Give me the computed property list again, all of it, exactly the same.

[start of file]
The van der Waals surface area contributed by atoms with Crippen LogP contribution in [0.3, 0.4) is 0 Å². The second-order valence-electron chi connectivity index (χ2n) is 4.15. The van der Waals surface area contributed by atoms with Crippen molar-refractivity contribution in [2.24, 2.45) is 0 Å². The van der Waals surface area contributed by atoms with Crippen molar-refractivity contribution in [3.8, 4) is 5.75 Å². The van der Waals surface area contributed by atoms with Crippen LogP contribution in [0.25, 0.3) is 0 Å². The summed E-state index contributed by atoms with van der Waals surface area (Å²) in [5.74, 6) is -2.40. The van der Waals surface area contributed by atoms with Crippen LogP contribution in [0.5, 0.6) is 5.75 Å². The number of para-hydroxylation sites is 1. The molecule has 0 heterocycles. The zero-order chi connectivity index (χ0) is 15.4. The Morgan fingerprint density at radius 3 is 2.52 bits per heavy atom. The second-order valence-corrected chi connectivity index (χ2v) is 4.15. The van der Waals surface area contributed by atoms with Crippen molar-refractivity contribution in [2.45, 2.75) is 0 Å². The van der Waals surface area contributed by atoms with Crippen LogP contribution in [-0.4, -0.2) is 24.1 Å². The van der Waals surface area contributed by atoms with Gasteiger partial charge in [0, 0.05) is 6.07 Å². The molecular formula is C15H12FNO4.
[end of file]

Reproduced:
The van der Waals surface area contributed by atoms with Crippen LogP contribution in [0.3, 0.4) is 0 Å². The second-order valence-electron chi connectivity index (χ2n) is 4.15. The van der Waals surface area contributed by atoms with Crippen molar-refractivity contribution in [2.24, 2.45) is 0 Å². The van der Waals surface area contributed by atoms with Crippen molar-refractivity contribution in [3.8, 4) is 5.75 Å². The van der Waals surface area contributed by atoms with Crippen LogP contribution in [0.25, 0.3) is 0 Å². The summed E-state index contributed by atoms with van der Waals surface area (Å²) in [5.74, 6) is -2.40. The van der Waals surface area contributed by atoms with Crippen LogP contribution in [0.5, 0.6) is 5.75 Å². The number of para-hydroxylation sites is 1. The molecule has 0 heterocycles. The zero-order chi connectivity index (χ0) is 15.4. The Morgan fingerprint density at radius 3 is 2.52 bits per heavy atom. The second-order valence-corrected chi connectivity index (χ2v) is 4.15. The van der Waals surface area contributed by atoms with Crippen molar-refractivity contribution in [2.45, 2.75) is 0 Å². The van der Waals surface area contributed by atoms with Crippen LogP contribution in [-0.4, -0.2) is 24.1 Å². The van der Waals surface area contributed by atoms with Gasteiger partial charge in [0, 0.05) is 6.07 Å². The molecular formula is C15H12FNO4.